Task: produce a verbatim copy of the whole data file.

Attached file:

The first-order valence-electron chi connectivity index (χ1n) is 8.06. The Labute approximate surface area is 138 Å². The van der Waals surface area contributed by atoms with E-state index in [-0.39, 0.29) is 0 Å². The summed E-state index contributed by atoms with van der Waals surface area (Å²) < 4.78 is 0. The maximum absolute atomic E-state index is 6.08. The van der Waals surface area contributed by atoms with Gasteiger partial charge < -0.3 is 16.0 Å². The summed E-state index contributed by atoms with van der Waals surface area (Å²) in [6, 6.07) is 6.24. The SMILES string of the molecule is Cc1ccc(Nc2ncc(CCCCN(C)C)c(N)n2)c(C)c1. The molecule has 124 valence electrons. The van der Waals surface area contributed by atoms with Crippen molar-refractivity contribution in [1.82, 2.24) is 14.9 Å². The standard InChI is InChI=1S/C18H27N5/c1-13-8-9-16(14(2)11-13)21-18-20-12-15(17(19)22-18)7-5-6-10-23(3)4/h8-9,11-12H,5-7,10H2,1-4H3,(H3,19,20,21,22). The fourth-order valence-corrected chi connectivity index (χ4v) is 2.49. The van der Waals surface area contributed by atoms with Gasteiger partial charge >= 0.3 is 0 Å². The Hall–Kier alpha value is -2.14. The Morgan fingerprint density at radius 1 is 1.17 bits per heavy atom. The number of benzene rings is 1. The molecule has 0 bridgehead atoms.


The first-order valence-electron chi connectivity index (χ1n) is 8.06. The Labute approximate surface area is 138 Å². The van der Waals surface area contributed by atoms with E-state index in [-0.39, 0.29) is 0 Å². The summed E-state index contributed by atoms with van der Waals surface area (Å²) < 4.78 is 0. The maximum absolute atomic E-state index is 6.08. The van der Waals surface area contributed by atoms with Gasteiger partial charge < -0.3 is 16.0 Å². The summed E-state index contributed by atoms with van der Waals surface area (Å²) in [6, 6.07) is 6.24. The SMILES string of the molecule is Cc1ccc(Nc2ncc(CCCCN(C)C)c(N)n2)c(C)c1. The molecule has 124 valence electrons. The van der Waals surface area contributed by atoms with Crippen molar-refractivity contribution in [1.82, 2.24) is 14.9 Å². The standard InChI is InChI=1S/C18H27N5/c1-13-8-9-16(14(2)11-13)21-18-20-12-15(17(19)22-18)7-5-6-10-23(3)4/h8-9,11-12H,5-7,10H2,1-4H3,(H3,19,20,21,22). The fourth-order valence-corrected chi connectivity index (χ4v) is 2.49. The van der Waals surface area contributed by atoms with Gasteiger partial charge >= 0.3 is 0 Å². The Hall–Kier alpha value is -2.14. The Morgan fingerprint density at radius 1 is 1.17 bits per heavy atom. The number of benzene rings is 1. The molecule has 0 bridgehead atoms.